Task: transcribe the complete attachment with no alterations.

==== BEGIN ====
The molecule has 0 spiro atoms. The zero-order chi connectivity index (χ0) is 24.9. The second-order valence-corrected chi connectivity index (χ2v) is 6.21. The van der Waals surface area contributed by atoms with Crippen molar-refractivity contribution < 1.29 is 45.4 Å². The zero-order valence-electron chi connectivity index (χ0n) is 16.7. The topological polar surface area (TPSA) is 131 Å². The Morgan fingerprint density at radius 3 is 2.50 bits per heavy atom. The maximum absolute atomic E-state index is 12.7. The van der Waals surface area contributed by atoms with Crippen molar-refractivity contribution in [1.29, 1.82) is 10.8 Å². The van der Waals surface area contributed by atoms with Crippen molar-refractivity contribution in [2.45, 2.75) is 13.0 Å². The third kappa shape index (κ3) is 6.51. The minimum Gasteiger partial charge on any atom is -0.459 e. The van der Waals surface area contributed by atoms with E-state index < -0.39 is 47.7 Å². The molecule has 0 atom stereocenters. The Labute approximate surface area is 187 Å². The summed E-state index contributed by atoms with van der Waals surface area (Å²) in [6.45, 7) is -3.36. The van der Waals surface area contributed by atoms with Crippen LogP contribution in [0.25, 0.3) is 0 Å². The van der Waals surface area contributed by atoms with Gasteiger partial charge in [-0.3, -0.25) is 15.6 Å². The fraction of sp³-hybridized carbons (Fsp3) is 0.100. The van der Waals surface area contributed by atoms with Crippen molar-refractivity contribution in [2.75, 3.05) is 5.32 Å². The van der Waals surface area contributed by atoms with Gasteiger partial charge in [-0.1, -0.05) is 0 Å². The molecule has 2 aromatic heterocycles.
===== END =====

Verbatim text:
The molecule has 0 spiro atoms. The zero-order chi connectivity index (χ0) is 24.9. The second-order valence-corrected chi connectivity index (χ2v) is 6.21. The van der Waals surface area contributed by atoms with Crippen molar-refractivity contribution < 1.29 is 45.4 Å². The zero-order valence-electron chi connectivity index (χ0n) is 16.7. The topological polar surface area (TPSA) is 131 Å². The Morgan fingerprint density at radius 3 is 2.50 bits per heavy atom. The maximum absolute atomic E-state index is 12.7. The van der Waals surface area contributed by atoms with Crippen molar-refractivity contribution in [1.29, 1.82) is 10.8 Å². The van der Waals surface area contributed by atoms with Crippen molar-refractivity contribution in [2.45, 2.75) is 13.0 Å². The third kappa shape index (κ3) is 6.51. The minimum Gasteiger partial charge on any atom is -0.459 e. The van der Waals surface area contributed by atoms with E-state index < -0.39 is 47.7 Å². The molecule has 0 atom stereocenters. The Labute approximate surface area is 187 Å². The summed E-state index contributed by atoms with van der Waals surface area (Å²) in [6.45, 7) is -3.36. The van der Waals surface area contributed by atoms with Crippen LogP contribution in [0.25, 0.3) is 0 Å². The van der Waals surface area contributed by atoms with Gasteiger partial charge in [-0.3, -0.25) is 15.6 Å². The fraction of sp³-hybridized carbons (Fsp3) is 0.100. The van der Waals surface area contributed by atoms with Crippen molar-refractivity contribution in [2.75, 3.05) is 5.32 Å². The van der Waals surface area contributed by atoms with Gasteiger partial charge in [-0.1, -0.05) is 0 Å². The molecule has 2 aromatic heterocycles.